Moh’s Family Blog

My legal family and I immigrated to the United States from Turkey when I was nine years old. Compared to the living standards, education, economic freedom, etc, in Turkey there is a big gap between the US. There are so many opportunities granted to citizens of the US and just by having a US passport people recognize you as a superior outside the country.

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First day of school in third grade, I stepped inside my class without speaking a word of English. The class was predominantly Spanish people but I did not know that back then and I felt okay given that we had similar skin color. Later I figured that my family and I were living in bad areas of city. This meant that I was growing around gangs, violence, drugs and every so often I would see my town would appear on the news. I was actually angry at news sources that made our town look like a complete shit hole because we were minorities. While the town next to us were predominantly white and I would always hear “good news” about the town. For example pumpkin picking, car wash donations, etc. We would have similar events but it would rarely receive attention from the news.

My family’s social class was probably at the bottom of the hierarchy compared to the average middle class.  My father worked as a delivery man for a pizza restaurant on minimum wage and my mother was a housewife. My father was highly skilled in fixing refrigerators, ovens, etc but he could not get a job in the field he wanted due to his status in the country. According to U.S. Census revealed that in 1990 there were more than 2.5 million highly educated immigrants from developing countries above the age of 25. Especially migrants coming from Asia, the Middle East to the United States tend to be more educated than the average person in the sending country.” My parents were one of these people but they never had the opportunity to pursue what they wanted to. This was also affected by gender role or common tradition back home, men worked while women took care of the house and kids.  This was similar to the breadwinner-homemaker family, “an employed father, a non employed mother and their children.”  Like the book the stated it “provided stability and cooperation” through specific roles of the husband and the wife. However it did not take a long time until my mother started working in the US given that one persons income could not fulfill the needs of an entire family in the US. This was a decision that would later help my sister and I go to college and pursue higher education.

On the other hand my family and I knew that we were doing a lot better then in our time in Turkey. I was going to school to learn English and pursue a degree in something I found interesting whereas in Turkey you’d be lucky to go university and they choose your career based on your score from one really difficult exam. According to census data of educational attainment in the US in 2015 only 31.4 foreign born students receive a bachelors degree while native born is 32.7. These are relatively close numbers and it indicates that foreign born students realize the importance of education and the opportunities in the US then native born students.  According to race statistic the chart identifies that 53.9 percent of Asian students receive bachelors degree. I was actually not surprised by this statistic because of how I was discipline. It was definitely more strict, I would go to school, finish my homework, study for tests and quizzes and then do whatever I wanted to for the little time I had left.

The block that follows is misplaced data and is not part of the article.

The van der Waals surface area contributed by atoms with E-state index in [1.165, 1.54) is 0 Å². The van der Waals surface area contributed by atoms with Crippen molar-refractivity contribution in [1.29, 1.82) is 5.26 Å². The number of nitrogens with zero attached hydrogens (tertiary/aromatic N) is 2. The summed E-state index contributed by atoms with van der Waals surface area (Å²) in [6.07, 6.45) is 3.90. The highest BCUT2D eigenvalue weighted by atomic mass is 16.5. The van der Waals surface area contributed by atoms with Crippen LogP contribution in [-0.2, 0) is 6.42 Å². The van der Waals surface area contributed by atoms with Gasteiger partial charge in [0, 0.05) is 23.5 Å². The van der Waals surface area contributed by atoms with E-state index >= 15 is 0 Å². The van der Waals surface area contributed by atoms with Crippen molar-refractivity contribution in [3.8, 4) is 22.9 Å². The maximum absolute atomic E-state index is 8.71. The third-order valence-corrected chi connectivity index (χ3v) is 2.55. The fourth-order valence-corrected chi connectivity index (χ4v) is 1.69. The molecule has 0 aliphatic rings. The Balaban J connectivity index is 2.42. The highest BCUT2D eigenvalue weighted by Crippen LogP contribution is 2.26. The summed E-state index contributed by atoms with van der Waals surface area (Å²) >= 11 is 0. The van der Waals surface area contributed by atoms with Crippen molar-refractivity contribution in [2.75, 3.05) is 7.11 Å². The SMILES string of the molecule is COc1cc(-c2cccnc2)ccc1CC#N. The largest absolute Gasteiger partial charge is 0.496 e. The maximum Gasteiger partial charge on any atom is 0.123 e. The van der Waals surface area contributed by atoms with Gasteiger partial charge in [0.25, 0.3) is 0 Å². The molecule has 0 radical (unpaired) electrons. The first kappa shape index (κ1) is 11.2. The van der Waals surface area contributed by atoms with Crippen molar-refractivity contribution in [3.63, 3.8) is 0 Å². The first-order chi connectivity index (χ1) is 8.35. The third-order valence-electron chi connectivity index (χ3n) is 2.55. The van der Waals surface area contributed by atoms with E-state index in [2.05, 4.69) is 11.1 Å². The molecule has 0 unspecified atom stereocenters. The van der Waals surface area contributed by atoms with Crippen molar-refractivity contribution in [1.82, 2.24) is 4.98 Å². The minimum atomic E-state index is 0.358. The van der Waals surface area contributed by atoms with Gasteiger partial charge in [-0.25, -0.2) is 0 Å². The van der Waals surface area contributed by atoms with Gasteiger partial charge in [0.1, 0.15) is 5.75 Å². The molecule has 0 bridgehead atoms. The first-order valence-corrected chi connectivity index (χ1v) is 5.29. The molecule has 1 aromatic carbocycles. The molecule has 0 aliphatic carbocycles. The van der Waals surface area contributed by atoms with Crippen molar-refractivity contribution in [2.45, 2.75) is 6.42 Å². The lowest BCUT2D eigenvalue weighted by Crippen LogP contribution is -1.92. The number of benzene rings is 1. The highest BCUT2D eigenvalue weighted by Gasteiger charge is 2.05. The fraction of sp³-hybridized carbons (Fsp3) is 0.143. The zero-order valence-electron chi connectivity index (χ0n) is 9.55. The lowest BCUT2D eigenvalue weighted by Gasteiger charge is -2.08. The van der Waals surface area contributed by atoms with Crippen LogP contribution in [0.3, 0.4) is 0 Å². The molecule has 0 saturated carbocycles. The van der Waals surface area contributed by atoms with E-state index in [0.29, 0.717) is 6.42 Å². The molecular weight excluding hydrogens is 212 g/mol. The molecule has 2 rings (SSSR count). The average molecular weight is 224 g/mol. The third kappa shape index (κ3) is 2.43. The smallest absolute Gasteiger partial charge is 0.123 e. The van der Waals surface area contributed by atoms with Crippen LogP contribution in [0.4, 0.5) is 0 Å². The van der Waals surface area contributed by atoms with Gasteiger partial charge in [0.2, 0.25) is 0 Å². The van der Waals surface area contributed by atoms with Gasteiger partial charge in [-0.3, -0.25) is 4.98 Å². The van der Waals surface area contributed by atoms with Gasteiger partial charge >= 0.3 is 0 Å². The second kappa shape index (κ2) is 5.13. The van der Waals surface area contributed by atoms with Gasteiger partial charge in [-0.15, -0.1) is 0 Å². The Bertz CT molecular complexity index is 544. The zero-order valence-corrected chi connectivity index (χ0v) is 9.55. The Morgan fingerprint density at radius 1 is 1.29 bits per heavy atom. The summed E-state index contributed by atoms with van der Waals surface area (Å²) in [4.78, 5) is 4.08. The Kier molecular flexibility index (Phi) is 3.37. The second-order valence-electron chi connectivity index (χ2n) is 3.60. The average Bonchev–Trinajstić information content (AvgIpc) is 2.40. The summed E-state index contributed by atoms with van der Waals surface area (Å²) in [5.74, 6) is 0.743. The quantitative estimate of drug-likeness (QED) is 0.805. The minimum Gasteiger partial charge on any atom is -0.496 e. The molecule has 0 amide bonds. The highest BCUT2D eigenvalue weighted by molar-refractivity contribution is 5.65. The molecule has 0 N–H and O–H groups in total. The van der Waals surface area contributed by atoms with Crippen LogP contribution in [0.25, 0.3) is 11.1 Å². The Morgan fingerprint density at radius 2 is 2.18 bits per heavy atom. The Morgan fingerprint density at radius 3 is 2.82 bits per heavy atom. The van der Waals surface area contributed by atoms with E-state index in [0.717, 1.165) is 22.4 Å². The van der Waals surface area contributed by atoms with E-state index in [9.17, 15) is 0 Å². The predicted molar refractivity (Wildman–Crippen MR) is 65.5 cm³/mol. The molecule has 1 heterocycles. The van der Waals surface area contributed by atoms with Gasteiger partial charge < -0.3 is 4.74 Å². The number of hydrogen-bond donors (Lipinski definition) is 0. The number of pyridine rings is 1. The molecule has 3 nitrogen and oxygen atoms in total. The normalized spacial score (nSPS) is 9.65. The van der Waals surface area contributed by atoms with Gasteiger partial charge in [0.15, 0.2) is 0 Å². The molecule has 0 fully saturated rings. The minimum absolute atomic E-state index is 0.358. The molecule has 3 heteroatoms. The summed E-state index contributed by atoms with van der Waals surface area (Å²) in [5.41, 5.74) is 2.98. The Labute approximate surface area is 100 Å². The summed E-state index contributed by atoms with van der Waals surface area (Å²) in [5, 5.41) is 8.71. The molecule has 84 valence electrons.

Another benefit of being a US citizen helped me post pone my military duty for Turkey. As of age 21, I am suppose to be scouted by Turkish military and complete 13 month training camp. Whereas in the US, you volunteer to join the army. I would be honored to serve the Turkish or US army if they fought for good reasons.

Another important difference between the two countries was religion. My family and I are Muslims, but we were also minorities in Turkey because we were part of the Alevis.  There are approximately 2 million people who follow the same religion in Turkey, Syria and Lebanon. In fact the main reason of the war in Syria is because of the division between these two branches of Islam. The Turkish president who is a Sunni supported the oppression against our community. This was one of the reasons why we made a choice to leave Turkey. As it recalled in the book the state is suppose to regulate behavior through political means and control violence but the government was corrupt and it allowed violence towards our community without intervening. The state was one the reason s why we fled our country. They were prejudice against the Alevis and rarely did you find someone working for the government who was an Alevi.

Hyperlinks:

Information about the Alevis

Gender role in Turkey

Discipline in Turkey

Highly Educated/Skilled Immigrants from Middle East/Asia

Census -Education Levels

Video on highly skilled Immigrants

Citations:

Akpinar, Sebnem. Turkish Highly Skilled Migration to the United States New Findings and Policy Recommendations. portal.ku.edu.tr/~mirekoc/reports/2005_2006_sebnem_koser_akcapar.pdf.

Bauman, Kurt. Educational Attainment in the United States: 2015. 2016, http://www.census.gov/content/dam/Census/library/publications/2016/demo/p20-578.pdf.